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Puyallup Indians. From Pwiya’lap, the native name of Puyallup River.
Puyallup Connections. The Puyallup belonged to the Nisqually dialectic group of the Coastal division of the Salishan linguistic family.
Puyallup Location. At the mouth of Puyallup River and the neighboring coast, including Carr Inlet and the southern part of Vashon Island.
- Esha’ktlabsh, on Hylebos Waterway.
- Kalka’lak, at the mouth of Wappato Creek.
- Kibalt, at Glencove.
- Puyallup or Spwiya’laphabsh, on Commencement Bay and Puyallup River as far up as the mouth of Clarks Creek, including the main settlement of the same name at the mouth of Puyallup River.
- Sha’tekad, where Clay Creek empties into the Puyallup River.
- Sko’tlbabsh, on Carr Inlet, including a Sko’tlbabsh settlement on Carr Inlet above the town of Minter.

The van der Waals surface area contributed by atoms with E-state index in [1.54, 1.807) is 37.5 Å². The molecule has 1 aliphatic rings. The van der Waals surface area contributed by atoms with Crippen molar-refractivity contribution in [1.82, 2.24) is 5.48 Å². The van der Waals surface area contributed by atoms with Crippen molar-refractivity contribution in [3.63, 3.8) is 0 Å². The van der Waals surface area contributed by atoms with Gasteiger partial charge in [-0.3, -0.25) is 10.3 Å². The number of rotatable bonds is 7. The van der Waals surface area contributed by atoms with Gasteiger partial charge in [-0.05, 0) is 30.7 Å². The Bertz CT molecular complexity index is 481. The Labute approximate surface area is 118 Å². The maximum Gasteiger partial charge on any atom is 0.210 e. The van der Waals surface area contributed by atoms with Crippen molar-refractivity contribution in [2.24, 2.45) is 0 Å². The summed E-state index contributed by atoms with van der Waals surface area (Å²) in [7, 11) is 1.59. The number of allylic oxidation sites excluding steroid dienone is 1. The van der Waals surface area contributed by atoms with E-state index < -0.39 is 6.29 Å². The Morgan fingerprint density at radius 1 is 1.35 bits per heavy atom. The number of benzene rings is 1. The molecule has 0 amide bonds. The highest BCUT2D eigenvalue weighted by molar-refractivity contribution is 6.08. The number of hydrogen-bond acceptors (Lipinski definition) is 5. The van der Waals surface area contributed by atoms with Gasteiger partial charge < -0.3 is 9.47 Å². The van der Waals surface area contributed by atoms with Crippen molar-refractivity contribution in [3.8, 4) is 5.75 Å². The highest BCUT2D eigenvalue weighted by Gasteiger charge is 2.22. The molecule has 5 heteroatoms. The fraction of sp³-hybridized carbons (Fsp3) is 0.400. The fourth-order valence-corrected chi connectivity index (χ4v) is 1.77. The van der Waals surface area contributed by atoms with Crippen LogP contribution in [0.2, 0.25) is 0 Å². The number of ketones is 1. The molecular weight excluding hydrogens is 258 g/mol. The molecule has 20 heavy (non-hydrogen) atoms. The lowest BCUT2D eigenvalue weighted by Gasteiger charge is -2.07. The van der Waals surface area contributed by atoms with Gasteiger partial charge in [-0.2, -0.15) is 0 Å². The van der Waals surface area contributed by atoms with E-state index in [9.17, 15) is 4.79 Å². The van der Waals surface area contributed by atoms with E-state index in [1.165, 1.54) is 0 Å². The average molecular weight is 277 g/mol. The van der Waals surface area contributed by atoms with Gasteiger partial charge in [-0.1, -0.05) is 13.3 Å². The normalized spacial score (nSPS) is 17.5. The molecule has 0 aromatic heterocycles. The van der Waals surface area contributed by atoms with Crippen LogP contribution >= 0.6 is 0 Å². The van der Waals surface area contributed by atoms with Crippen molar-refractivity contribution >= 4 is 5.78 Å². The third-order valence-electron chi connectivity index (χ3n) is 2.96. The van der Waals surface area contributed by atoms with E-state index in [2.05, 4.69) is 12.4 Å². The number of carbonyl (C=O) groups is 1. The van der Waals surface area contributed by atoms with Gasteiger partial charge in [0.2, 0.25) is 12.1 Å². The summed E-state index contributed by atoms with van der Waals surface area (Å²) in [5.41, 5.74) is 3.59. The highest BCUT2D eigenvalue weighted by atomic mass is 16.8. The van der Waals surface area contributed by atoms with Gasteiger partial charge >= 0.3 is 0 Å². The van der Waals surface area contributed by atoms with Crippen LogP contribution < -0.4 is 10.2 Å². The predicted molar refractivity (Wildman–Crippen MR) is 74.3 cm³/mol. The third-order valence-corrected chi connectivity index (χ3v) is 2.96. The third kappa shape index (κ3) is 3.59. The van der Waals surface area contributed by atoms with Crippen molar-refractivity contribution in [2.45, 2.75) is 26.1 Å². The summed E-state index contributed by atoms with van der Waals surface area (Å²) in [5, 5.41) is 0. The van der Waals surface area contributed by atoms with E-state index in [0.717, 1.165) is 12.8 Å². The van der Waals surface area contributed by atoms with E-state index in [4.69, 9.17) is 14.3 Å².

- Skwapa’bsh, on the south part of Vashon Island and the land west of the Narrows, including a town of the same name at the mouth of a stream at Gig Harbor.
- Skwlo’tsid, at the head of Wollochet Bay.
- Steilacoom, on Steilacoom Creek and the neighboring beach, the main village on the present site of Steilacoom.
- Tsugwa’lethl, at Quartermaster Harbor.
- Tule’lakle, at the head of Burley Lagoon, Carr Inlet.
- Twa’debshab, at the mouth of a creek formerly entering Commencement Bay and now covered by Tacoma.
Puyallup Population. (See Nisqually Indians.) The report of the United States Office of Indian Affairs for 1937 gave 322 Puyallup.
Connection in which the Puyallup Indians have become noted. The name Puyallup is preserved by a river, an Indian reservation, a glacier, an important town in Pierce County, and in the ridge called Puyallup Cleaver.